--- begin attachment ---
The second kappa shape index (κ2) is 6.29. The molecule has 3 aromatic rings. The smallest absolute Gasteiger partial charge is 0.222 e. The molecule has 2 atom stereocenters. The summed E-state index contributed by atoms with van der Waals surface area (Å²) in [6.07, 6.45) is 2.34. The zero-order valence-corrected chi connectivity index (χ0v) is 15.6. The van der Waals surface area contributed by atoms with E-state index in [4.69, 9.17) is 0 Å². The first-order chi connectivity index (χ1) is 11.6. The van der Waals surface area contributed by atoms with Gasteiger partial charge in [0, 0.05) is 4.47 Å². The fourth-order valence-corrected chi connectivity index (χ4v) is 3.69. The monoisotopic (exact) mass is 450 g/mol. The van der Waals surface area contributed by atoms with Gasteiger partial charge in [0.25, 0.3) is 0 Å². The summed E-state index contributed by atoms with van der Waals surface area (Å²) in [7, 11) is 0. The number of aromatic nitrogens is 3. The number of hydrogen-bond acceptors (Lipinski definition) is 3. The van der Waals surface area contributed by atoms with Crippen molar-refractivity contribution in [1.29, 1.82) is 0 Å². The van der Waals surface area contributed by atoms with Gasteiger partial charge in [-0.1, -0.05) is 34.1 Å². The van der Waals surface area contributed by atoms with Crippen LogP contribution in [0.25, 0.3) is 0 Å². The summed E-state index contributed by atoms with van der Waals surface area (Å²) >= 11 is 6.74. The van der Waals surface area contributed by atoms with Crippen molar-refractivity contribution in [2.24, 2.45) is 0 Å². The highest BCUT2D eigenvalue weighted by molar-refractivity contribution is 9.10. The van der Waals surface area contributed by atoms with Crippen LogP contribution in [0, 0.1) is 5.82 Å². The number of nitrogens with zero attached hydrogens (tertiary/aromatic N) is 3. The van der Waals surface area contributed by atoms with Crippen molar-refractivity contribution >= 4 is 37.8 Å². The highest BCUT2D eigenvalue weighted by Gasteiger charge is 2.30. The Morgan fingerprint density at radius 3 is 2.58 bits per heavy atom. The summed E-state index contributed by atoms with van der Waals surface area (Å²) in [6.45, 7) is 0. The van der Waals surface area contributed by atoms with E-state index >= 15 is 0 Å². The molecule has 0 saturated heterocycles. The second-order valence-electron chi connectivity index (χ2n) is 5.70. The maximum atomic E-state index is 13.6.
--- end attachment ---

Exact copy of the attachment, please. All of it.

The second kappa shape index (κ2) is 6.29. The molecule has 3 aromatic rings. The smallest absolute Gasteiger partial charge is 0.222 e. The molecule has 2 atom stereocenters. The summed E-state index contributed by atoms with van der Waals surface area (Å²) in [6.07, 6.45) is 2.34. The zero-order valence-corrected chi connectivity index (χ0v) is 15.6. The van der Waals surface area contributed by atoms with E-state index in [4.69, 9.17) is 0 Å². The first-order chi connectivity index (χ1) is 11.6. The van der Waals surface area contributed by atoms with Gasteiger partial charge in [0, 0.05) is 4.47 Å². The fourth-order valence-corrected chi connectivity index (χ4v) is 3.69. The monoisotopic (exact) mass is 450 g/mol. The van der Waals surface area contributed by atoms with Gasteiger partial charge in [0.25, 0.3) is 0 Å². The summed E-state index contributed by atoms with van der Waals surface area (Å²) in [7, 11) is 0. The number of aromatic nitrogens is 3. The number of hydrogen-bond acceptors (Lipinski definition) is 3. The van der Waals surface area contributed by atoms with Crippen molar-refractivity contribution in [1.29, 1.82) is 0 Å². The van der Waals surface area contributed by atoms with Gasteiger partial charge in [-0.1, -0.05) is 34.1 Å². The van der Waals surface area contributed by atoms with Crippen LogP contribution in [0.25, 0.3) is 0 Å². The summed E-state index contributed by atoms with van der Waals surface area (Å²) >= 11 is 6.74. The van der Waals surface area contributed by atoms with Crippen molar-refractivity contribution in [2.24, 2.45) is 0 Å². The highest BCUT2D eigenvalue weighted by molar-refractivity contribution is 9.10. The van der Waals surface area contributed by atoms with Crippen LogP contribution in [0, 0.1) is 5.82 Å². The number of nitrogens with zero attached hydrogens (tertiary/aromatic N) is 3. The van der Waals surface area contributed by atoms with Crippen molar-refractivity contribution >= 4 is 37.8 Å². The highest BCUT2D eigenvalue weighted by Gasteiger charge is 2.30. The Morgan fingerprint density at radius 3 is 2.58 bits per heavy atom. The summed E-state index contributed by atoms with van der Waals surface area (Å²) in [6.45, 7) is 0. The van der Waals surface area contributed by atoms with E-state index >= 15 is 0 Å². The molecule has 0 saturated heterocycles. The second-order valence-electron chi connectivity index (χ2n) is 5.70. The maximum atomic E-state index is 13.6.